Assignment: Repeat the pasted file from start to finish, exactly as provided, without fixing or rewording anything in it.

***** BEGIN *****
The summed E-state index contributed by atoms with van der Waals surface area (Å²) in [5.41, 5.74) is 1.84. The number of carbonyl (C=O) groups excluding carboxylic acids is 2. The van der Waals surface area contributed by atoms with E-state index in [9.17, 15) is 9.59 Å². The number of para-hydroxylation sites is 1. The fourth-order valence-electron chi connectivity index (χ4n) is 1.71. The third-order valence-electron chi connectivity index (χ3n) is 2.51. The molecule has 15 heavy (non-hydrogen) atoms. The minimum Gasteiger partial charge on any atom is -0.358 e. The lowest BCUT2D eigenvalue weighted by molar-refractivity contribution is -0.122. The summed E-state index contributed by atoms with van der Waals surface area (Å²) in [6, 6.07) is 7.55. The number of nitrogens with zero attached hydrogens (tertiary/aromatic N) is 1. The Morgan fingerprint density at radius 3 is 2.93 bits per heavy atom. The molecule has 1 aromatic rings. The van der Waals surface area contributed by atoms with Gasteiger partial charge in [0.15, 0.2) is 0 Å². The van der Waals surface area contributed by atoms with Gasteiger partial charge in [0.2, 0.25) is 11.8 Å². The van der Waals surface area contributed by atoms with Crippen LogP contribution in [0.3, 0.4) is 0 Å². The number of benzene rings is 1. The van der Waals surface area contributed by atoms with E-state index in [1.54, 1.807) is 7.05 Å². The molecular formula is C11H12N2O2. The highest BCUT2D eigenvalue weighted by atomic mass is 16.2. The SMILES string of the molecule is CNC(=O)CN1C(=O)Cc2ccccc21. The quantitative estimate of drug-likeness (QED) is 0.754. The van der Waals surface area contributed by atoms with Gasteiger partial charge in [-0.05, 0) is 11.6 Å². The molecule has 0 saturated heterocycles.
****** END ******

The summed E-state index contributed by atoms with van der Waals surface area (Å²) in [5.41, 5.74) is 1.84. The number of carbonyl (C=O) groups excluding carboxylic acids is 2. The van der Waals surface area contributed by atoms with E-state index in [9.17, 15) is 9.59 Å². The number of para-hydroxylation sites is 1. The fourth-order valence-electron chi connectivity index (χ4n) is 1.71. The third-order valence-electron chi connectivity index (χ3n) is 2.51. The molecule has 15 heavy (non-hydrogen) atoms. The minimum Gasteiger partial charge on any atom is -0.358 e. The lowest BCUT2D eigenvalue weighted by molar-refractivity contribution is -0.122. The summed E-state index contributed by atoms with van der Waals surface area (Å²) in [6, 6.07) is 7.55. The number of nitrogens with zero attached hydrogens (tertiary/aromatic N) is 1. The Morgan fingerprint density at radius 3 is 2.93 bits per heavy atom. The molecule has 1 aromatic rings. The van der Waals surface area contributed by atoms with Gasteiger partial charge in [0.15, 0.2) is 0 Å². The van der Waals surface area contributed by atoms with Gasteiger partial charge in [0.2, 0.25) is 11.8 Å². The van der Waals surface area contributed by atoms with Crippen LogP contribution in [0.3, 0.4) is 0 Å². The number of benzene rings is 1. The van der Waals surface area contributed by atoms with E-state index in [1.54, 1.807) is 7.05 Å². The molecular formula is C11H12N2O2. The highest BCUT2D eigenvalue weighted by atomic mass is 16.2. The SMILES string of the molecule is CNC(=O)CN1C(=O)Cc2ccccc21. The quantitative estimate of drug-likeness (QED) is 0.754. The van der Waals surface area contributed by atoms with Gasteiger partial charge in [-0.05, 0) is 11.6 Å². The molecule has 0 saturated heterocycles.